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The heaviest blow: Muslims, riots and the Indian police

Aditya Mani Jha | Updated on March 06, 2020 Published on March 06, 2020

Covert order: The under-representation of Muslims in the police force is an “unwritten code”   -  ANI

Several books have long shown how Muslims, acutely under-represented in the Indian police forces, can hardly rely on the men in khaki for protection during sectarian strife

On February 25, Delhi-based independent journalist Cyril Sam shared a long Twitter thread of his eyewitness account from Maujpur, in the city’s north-east, one of several areas where Muslim families and businesses were attacked by right-wing Hindu mobs last week.

Sam saw one such aggressive mob of drunken men, armed with iron rods, looking to pick a fight on the streets. They were constantly shouting slogans, one of them being, “Yeh andar ki baat hai, police hamaare saath hai!” (We know the police is on our side).

Intriguingly, the same slogan was raised by members of the Akhil Bharatiya Vidyarthi Parishad (ABVP), the student wing of the ruling Bharatiya Janata Party, at a Mumbai event in January, in a reference to the mob attack at Delhi’s Jawaharlal Nehru University.

This open claim by right-wing Hindu men, co-opting the cops as their B-team, only serves to reinforce the deep-seated suspicion that the police is rarely on the side of the minorities. Down the years, there have been several published works that examined this perception of bias among the law enforcers.

Lost livelihoods: A view of burnt vehicles at Gokulpuri in Delhi   -  SUSHIL KUMAR VERMA

 

The unwritten rule

The late MIT scholar and research librarian Omar Khalidi’s Khaki and the Ethnic Violence in India, published in 2003 by Three Essays Collective, begins with some eye-opening numbers for the demographic breakup of the country’s police and paramilitary forces.

The inflection point in this timeline is the Partition. Before 1947, Khalidi notes, “Muslims were represented in proportions larger than their percentage in the population. For example, in the major provinces of Punjab, Bombay, and the United Provinces, they constituted fifty per cent of the total force in the nineteenth century to about the 1920s.”

After Independence, a large number of Muslim police, paramilitary and army officers, particularly in Punjab, Delhi and Uttar Pradesh, chose to go to Pakistan. Conversely, Hindu officers in the North-West Frontier Province and Sind “were allowed to migrate to India”.

Khalidi then points to the near-complete absence of Muslims in agencies controlled by the central government — the Intelligence Bureau (IB), Central Bureau of Intelligence (CBI), the Assam Rifles, and the Central Reserve Police Force.

He quotes the journalist Inder Malhotra, who minces no words in describing this unofficial ban of sorts: “As a matter of deliberate policy, the Government has been virtually excluding Muslims from what are called ‘sensitive and strategic services’, such as certain sections of the armed forces, some departments of the police, especially Intelligence, and the like. Since 1970, there seems to have been some change in this policy but not enough.”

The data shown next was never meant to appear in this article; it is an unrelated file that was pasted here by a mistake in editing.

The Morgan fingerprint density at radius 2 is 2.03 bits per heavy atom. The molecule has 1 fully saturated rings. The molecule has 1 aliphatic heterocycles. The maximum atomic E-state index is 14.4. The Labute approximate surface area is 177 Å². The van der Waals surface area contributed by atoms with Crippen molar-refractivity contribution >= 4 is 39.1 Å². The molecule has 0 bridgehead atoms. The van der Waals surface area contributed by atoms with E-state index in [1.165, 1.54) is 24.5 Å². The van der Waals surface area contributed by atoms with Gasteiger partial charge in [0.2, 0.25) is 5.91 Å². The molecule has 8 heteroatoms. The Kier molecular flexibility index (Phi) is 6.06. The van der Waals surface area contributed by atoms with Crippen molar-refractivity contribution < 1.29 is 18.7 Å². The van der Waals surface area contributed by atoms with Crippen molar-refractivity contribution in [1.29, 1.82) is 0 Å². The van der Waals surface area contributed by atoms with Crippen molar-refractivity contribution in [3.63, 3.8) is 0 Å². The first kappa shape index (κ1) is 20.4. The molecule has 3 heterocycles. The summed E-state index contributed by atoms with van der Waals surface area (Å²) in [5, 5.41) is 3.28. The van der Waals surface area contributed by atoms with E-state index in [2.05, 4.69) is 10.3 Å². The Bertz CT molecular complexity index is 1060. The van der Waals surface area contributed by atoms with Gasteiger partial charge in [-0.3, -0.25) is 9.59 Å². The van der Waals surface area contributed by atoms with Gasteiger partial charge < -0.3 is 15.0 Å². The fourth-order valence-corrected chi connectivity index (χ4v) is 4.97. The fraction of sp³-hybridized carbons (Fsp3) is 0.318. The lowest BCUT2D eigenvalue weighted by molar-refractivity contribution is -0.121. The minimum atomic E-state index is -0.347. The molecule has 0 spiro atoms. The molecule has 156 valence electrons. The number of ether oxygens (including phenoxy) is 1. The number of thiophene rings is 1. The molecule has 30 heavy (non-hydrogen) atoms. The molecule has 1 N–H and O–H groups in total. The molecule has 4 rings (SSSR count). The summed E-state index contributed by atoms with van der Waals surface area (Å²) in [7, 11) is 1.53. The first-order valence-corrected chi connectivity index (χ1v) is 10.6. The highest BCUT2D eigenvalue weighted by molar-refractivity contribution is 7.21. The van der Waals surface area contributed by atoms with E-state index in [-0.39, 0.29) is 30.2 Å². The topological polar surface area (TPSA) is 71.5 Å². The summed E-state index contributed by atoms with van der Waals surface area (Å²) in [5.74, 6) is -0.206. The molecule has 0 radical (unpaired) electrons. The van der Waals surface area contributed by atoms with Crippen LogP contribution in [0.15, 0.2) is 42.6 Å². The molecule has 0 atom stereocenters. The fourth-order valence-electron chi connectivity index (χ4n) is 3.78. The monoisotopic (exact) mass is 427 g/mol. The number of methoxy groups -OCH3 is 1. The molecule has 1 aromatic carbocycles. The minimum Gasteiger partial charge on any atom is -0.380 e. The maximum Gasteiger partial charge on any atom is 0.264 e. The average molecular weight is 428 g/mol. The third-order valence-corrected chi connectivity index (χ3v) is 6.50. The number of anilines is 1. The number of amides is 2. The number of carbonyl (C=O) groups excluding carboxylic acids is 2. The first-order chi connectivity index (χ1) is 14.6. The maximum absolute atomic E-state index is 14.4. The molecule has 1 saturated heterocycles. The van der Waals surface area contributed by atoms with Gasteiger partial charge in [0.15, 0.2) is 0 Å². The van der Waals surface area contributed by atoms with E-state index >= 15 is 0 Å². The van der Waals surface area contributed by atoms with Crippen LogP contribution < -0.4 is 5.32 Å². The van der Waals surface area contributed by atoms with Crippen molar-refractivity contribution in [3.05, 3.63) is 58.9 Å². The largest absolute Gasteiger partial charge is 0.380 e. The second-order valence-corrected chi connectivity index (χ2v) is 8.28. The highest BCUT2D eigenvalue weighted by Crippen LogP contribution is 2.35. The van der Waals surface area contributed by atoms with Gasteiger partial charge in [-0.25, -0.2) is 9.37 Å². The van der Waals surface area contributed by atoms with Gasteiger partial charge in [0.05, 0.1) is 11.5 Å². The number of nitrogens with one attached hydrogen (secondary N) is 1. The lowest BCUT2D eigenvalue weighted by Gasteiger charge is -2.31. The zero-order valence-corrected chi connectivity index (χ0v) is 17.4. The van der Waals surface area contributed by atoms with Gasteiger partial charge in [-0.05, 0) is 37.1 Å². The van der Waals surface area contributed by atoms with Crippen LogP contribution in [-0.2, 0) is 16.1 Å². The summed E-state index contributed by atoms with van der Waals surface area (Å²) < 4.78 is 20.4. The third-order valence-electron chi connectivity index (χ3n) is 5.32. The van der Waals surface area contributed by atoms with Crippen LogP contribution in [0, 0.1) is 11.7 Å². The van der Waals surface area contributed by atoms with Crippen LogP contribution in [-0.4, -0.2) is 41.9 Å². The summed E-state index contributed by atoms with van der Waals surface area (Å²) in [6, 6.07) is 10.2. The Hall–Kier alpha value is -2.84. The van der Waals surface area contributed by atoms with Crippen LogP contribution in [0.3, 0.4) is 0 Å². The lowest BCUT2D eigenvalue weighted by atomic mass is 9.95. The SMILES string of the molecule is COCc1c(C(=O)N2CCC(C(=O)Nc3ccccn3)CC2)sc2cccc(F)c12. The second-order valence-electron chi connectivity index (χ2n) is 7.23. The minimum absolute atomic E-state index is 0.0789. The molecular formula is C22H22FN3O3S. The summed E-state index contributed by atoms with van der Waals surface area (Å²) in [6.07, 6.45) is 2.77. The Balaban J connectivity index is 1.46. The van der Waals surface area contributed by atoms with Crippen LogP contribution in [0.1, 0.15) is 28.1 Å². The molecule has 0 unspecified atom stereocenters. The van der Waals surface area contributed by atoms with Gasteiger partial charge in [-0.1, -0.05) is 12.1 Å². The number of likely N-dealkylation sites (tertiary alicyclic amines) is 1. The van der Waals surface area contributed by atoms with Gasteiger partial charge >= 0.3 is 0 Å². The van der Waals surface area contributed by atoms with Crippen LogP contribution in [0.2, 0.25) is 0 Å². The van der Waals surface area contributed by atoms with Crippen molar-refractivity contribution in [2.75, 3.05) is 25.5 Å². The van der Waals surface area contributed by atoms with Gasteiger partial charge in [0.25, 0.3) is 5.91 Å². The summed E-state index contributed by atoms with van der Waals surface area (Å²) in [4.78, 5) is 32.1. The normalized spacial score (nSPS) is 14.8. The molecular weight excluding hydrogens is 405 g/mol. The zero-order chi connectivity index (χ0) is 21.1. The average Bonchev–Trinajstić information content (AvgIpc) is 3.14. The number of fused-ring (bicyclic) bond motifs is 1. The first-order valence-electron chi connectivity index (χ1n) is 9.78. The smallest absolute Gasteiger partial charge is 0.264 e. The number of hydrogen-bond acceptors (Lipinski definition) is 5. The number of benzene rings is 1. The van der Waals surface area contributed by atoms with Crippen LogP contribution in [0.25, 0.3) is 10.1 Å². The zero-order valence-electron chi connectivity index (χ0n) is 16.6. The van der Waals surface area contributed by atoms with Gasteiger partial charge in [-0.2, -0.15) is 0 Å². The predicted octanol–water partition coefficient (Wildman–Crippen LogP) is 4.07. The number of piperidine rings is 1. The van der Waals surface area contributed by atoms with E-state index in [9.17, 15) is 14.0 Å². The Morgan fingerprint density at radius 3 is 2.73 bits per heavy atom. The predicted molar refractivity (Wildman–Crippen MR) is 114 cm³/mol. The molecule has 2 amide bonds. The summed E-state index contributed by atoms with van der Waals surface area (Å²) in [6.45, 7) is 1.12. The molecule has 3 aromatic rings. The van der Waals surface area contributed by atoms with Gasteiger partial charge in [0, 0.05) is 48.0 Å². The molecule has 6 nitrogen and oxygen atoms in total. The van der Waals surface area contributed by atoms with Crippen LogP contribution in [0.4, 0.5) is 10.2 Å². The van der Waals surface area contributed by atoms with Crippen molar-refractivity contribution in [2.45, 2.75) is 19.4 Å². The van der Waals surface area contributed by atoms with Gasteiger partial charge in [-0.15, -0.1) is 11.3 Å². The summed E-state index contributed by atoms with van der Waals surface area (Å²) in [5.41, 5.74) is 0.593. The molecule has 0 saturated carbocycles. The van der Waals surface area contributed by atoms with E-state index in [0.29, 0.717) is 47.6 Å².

There is a half-hearted counter by former CBI director RK Raghavan, who says there are “a handful of Muslims” in the IB. But the empirical evidence points to a much-deeper malaise, as the author shows us.

According to 2002 figures cited by the author, Muslims accounted for only 3.65 per cent of the IPS (Indian Police Service), against a national population share of 14 per cent.

Vijay Kiran, another former CBI director, is quoted in the same section: “It [the absence of Muslims] is sort of an unwritten code. Everybody knows about it and it is accepted as fact.”

Crucially, Khalidi points out how right-wing Hindu leaders — including, and especially, the Bharatiya Jana Sangh (the precursor to the BJP) — have historically opposed initiatives to increase Muslim representation in the army, police and paramilitary forces.

“When, on the recommendation of the National Integration Council in 1969, the Home Minister, Y.B. Chavan, merely broached the idea of recruiting Muslims in the police forces, the Bharatiya Jana Sangh [...] opposed it as an ‘invitation to disaster’.”

The book cites statewise data to illustrate the under-representation of Muslims in the police force. In Uttar Pradesh and Bihar, Muslims represented only 4.5 and 2 per cent of the police force, respectively. These are two of the worst states in terms of Muslim representation in the police forces.

Andhra Pradesh was the best in this regard: Muslims made up 16.6 per cent of the police force, despite a population share of just 8 per cent (all data from the year 2002).

According to Khalidi, lack of access to quality education was one of the main factors behind this disparity.

The concept of neutrality

What does this mean in terms of police behaviour, especially during a time of communal violence?